Project 8x30 - OHR Sukkah

Year: 2014

Project Architect: Timothy Ung

Project Team: Rachel Mordaunt and Ricardo Rivera

Project Brief:

OHR Sukkah was designed in response to a design competition by Sukkahville in Autumn of 2014 to design a Sukkah for the week long Jewish festival of Sukkot. For this competition, I asked two of my friends to join me and we spent approximately 3 weeks preparing our submission. Here’s the design brief from Sukkahville:

“A Sukkah is a temporary structure constructed for annual use during the week long Jewish festival of Sukkot. The original source for this tradition is Leviticus 23:42-43, where it is described as a reminder of the booths that the children of Israel dwelt in after God brought them out of their slavery in Egypt. Many later interpreters have understood the Sukkah as symbolizing the frailty and transience of life and shelter.

While building a Sukkah is a particular Jewish ritual observance, it represents many conceptual themes surrounding the essential nature of dwelling, which are universal in nature. Proposing an innovative Sukkah design which delicately balances the inherent dichotomies of new/old, open/closed, temporary/permanent is the challenge inherent in this competition. In other words, what should a contemporary Sukkah look like—while maintaining a diverse and rooted meaning of space and place.”

Design Criteria

Base

The footprint of the Sukkah must be no smaller than 27” x 27”, but no larger than 100 square feet.

The Sukkah may not be anchored to the site, but must be stabilized or weighed down without penetrating or damaging the hard surfaces or exceeding the maximum permitted footprint.

Height

The height of the Sukkah must be taller than 38” high, and no taller than 30’-0”. Walls

The structure of the walls can be made from any kind of materials and can be spaced up to a maximum of one foot apart.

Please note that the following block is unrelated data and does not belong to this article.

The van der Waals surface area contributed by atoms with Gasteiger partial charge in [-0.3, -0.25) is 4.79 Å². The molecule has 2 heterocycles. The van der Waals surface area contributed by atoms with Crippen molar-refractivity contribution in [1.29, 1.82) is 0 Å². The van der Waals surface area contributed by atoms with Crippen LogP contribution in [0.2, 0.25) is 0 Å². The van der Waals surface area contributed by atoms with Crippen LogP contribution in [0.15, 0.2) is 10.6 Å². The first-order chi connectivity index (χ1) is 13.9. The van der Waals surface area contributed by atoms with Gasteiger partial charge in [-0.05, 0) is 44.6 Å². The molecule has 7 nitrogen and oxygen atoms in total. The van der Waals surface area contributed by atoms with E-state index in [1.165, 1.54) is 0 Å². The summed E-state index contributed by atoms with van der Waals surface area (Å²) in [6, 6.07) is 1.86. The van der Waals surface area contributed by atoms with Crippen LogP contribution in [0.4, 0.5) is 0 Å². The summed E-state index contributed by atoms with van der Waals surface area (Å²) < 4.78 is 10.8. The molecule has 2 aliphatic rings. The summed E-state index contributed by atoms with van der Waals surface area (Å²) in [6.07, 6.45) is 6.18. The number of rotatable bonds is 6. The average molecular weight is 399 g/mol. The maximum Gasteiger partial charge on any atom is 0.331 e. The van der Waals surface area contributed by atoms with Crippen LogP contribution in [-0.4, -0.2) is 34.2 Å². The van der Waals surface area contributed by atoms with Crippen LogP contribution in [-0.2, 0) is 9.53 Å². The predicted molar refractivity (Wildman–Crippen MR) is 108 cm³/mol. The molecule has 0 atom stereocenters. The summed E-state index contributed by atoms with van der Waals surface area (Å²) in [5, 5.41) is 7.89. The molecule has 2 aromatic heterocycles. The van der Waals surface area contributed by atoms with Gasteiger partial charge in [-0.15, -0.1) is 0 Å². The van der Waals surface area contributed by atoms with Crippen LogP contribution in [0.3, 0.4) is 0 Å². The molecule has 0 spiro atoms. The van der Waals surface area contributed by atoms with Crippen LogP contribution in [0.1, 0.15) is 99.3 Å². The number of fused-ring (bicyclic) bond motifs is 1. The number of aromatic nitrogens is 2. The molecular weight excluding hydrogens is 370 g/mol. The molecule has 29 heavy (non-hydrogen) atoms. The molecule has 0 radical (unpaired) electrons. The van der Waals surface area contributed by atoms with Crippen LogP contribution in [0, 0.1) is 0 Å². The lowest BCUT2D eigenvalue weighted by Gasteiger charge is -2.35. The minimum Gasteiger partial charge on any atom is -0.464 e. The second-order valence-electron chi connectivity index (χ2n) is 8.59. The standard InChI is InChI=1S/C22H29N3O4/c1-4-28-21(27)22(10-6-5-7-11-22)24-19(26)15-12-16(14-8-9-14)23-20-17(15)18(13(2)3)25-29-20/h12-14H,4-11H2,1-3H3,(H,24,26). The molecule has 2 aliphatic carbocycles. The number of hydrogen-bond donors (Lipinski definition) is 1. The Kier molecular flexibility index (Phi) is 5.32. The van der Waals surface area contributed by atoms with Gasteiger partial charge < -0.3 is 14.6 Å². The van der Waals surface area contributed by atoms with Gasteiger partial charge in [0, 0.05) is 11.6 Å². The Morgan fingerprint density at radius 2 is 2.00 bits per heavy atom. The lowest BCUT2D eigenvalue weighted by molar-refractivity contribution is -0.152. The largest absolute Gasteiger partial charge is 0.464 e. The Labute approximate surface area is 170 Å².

The sukkah must have at least two complete sides and part of a third side, at least 16” wide. There should be a sense of enclosure to the sukkah.

The bottom edge of the sides must be within 12” of the ground.

Walls must be sturdy enough to withstand the impact of ordinary winds.

Roof

The roof structure material must be constructed with a natural material.

In addition, the roof structure must be partially covered with a material that grows from the soil and is completely detached from the ground. (examples: leaves, branches, branches with leaves)

This roof design and its covering should be loose enough so that one can see the sky, yet thick enough so that it provides some protection from the elements. While innovative roof and wall shapes and geometries are encouraged, the sukkah must provide a sense of shelter and offer respite from the elements.

Design Proposal:

“Ohr (“light” in Hebrew: רוא ;) is a central Kabbalistic term in the Jewish mystical tradition. The analogy of physical light is used as a way of describing metaphysical Divine emanations.”

The Ohr Sukkah focuses on various conditions of light intensity and quality throughout the day to create environments that invoke particular experiences. Porous surfaces that diffuse light are formed by layering vertical strands of colored yarn. Occupants inhabiting the sukkah will feel refreshed through the refraction of bright morning light from the blue yarn; they will feel calm through the absorption of intense afternoon light from the purple yarn; they will feel content through the reflection of warm evening light from the red yarn.

Sustainability is achieved through the use of natural, recyclable materials such as cardboard tubes and wooden joints. Open ended hooks are placed in increments along each tube to allow for continuous weaving of a spool of yarn. This maintains whole spools for annual reuse upon disassembling the sukkah. Through the density of colored yarn, multiple colors of light is diffused inside of the Ohr Sukkah and changes with the movement of the sun. At different times of the day, the visitors’ experiences will be unique and memorable.